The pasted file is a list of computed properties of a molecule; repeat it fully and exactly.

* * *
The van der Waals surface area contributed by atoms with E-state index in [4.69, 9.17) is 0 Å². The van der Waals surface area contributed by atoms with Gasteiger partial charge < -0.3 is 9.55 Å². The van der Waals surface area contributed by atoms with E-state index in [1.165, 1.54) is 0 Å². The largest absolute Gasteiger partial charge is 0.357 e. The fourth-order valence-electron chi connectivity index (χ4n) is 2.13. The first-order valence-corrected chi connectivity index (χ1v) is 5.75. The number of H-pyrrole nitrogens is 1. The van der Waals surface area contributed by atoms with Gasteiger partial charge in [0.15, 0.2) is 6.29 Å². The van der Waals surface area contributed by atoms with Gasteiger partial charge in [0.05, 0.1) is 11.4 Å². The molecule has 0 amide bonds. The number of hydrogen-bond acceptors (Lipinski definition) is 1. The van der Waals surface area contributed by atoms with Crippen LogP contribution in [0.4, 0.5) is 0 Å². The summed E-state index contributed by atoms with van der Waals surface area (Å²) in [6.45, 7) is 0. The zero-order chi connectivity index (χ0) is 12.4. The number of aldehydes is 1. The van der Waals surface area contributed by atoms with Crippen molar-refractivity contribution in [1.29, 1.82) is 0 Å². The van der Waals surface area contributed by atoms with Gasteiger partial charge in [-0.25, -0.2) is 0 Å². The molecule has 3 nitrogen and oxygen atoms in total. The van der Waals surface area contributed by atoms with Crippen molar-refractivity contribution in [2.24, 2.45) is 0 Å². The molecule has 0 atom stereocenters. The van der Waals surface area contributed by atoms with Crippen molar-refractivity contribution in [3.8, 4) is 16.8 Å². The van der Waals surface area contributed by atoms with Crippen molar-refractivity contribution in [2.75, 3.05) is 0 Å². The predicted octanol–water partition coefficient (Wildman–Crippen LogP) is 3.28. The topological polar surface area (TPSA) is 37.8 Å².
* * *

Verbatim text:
The van der Waals surface area contributed by atoms with E-state index in [4.69, 9.17) is 0 Å². The van der Waals surface area contributed by atoms with Gasteiger partial charge < -0.3 is 9.55 Å². The van der Waals surface area contributed by atoms with E-state index in [1.165, 1.54) is 0 Å². The largest absolute Gasteiger partial charge is 0.357 e. The fourth-order valence-electron chi connectivity index (χ4n) is 2.13. The first-order valence-corrected chi connectivity index (χ1v) is 5.75. The number of H-pyrrole nitrogens is 1. The van der Waals surface area contributed by atoms with Gasteiger partial charge in [0.15, 0.2) is 6.29 Å². The van der Waals surface area contributed by atoms with Gasteiger partial charge in [0.05, 0.1) is 11.4 Å². The molecule has 0 amide bonds. The number of hydrogen-bond acceptors (Lipinski definition) is 1. The van der Waals surface area contributed by atoms with Crippen LogP contribution in [0.4, 0.5) is 0 Å². The summed E-state index contributed by atoms with van der Waals surface area (Å²) in [6.45, 7) is 0. The zero-order chi connectivity index (χ0) is 12.4. The number of aldehydes is 1. The van der Waals surface area contributed by atoms with Crippen molar-refractivity contribution in [1.29, 1.82) is 0 Å². The van der Waals surface area contributed by atoms with Gasteiger partial charge in [-0.25, -0.2) is 0 Å². The molecule has 3 nitrogen and oxygen atoms in total. The van der Waals surface area contributed by atoms with Crippen molar-refractivity contribution in [2.24, 2.45) is 0 Å². The molecule has 0 atom stereocenters. The van der Waals surface area contributed by atoms with Crippen molar-refractivity contribution in [3.8, 4) is 16.8 Å². The van der Waals surface area contributed by atoms with Crippen molar-refractivity contribution in [2.75, 3.05) is 0 Å². The predicted octanol–water partition coefficient (Wildman–Crippen LogP) is 3.28. The topological polar surface area (TPSA) is 37.8 Å².